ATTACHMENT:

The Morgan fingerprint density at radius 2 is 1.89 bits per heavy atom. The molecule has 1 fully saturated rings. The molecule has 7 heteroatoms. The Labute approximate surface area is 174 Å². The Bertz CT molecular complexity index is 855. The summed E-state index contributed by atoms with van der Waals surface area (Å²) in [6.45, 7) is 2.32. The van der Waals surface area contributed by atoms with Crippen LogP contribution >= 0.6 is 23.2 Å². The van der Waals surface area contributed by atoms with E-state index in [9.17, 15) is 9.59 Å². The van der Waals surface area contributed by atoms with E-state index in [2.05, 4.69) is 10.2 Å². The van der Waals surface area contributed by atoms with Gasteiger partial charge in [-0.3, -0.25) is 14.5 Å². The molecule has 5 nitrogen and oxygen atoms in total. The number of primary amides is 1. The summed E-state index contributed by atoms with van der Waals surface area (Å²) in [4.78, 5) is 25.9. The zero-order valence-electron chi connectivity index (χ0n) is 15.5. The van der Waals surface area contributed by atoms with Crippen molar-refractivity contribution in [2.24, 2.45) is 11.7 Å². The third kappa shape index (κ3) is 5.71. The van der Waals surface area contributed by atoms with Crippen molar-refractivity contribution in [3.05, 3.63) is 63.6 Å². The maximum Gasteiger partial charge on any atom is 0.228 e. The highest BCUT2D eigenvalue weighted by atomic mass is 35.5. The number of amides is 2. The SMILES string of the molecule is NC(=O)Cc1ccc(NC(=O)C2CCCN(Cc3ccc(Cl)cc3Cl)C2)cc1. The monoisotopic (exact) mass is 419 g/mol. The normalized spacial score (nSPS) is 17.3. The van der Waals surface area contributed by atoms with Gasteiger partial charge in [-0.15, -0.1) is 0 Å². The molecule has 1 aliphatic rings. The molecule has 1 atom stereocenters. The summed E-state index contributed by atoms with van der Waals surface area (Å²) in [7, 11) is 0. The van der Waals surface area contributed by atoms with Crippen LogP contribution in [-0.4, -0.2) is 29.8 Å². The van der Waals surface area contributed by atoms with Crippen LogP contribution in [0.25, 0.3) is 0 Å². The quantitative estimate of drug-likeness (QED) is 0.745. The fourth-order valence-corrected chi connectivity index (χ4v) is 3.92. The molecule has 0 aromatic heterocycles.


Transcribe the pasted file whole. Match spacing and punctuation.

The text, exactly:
The Morgan fingerprint density at radius 2 is 1.89 bits per heavy atom. The molecule has 1 fully saturated rings. The molecule has 7 heteroatoms. The Labute approximate surface area is 174 Å². The Bertz CT molecular complexity index is 855. The summed E-state index contributed by atoms with van der Waals surface area (Å²) in [6.45, 7) is 2.32. The van der Waals surface area contributed by atoms with Crippen LogP contribution >= 0.6 is 23.2 Å². The van der Waals surface area contributed by atoms with E-state index in [9.17, 15) is 9.59 Å². The van der Waals surface area contributed by atoms with E-state index in [2.05, 4.69) is 10.2 Å². The van der Waals surface area contributed by atoms with Gasteiger partial charge in [-0.3, -0.25) is 14.5 Å². The molecule has 5 nitrogen and oxygen atoms in total. The number of primary amides is 1. The summed E-state index contributed by atoms with van der Waals surface area (Å²) in [4.78, 5) is 25.9. The zero-order valence-electron chi connectivity index (χ0n) is 15.5. The van der Waals surface area contributed by atoms with Crippen molar-refractivity contribution in [2.24, 2.45) is 11.7 Å². The third kappa shape index (κ3) is 5.71. The van der Waals surface area contributed by atoms with Crippen molar-refractivity contribution in [3.05, 3.63) is 63.6 Å². The maximum Gasteiger partial charge on any atom is 0.228 e. The highest BCUT2D eigenvalue weighted by atomic mass is 35.5. The number of amides is 2. The SMILES string of the molecule is NC(=O)Cc1ccc(NC(=O)C2CCCN(Cc3ccc(Cl)cc3Cl)C2)cc1. The monoisotopic (exact) mass is 419 g/mol. The normalized spacial score (nSPS) is 17.3. The van der Waals surface area contributed by atoms with Gasteiger partial charge in [-0.15, -0.1) is 0 Å². The molecule has 1 aliphatic rings. The molecule has 1 atom stereocenters. The summed E-state index contributed by atoms with van der Waals surface area (Å²) in [7, 11) is 0. The van der Waals surface area contributed by atoms with Crippen LogP contribution in [-0.4, -0.2) is 29.8 Å². The van der Waals surface area contributed by atoms with Crippen LogP contribution in [0.25, 0.3) is 0 Å². The quantitative estimate of drug-likeness (QED) is 0.745. The fourth-order valence-corrected chi connectivity index (χ4v) is 3.92. The molecule has 0 aromatic heterocycles.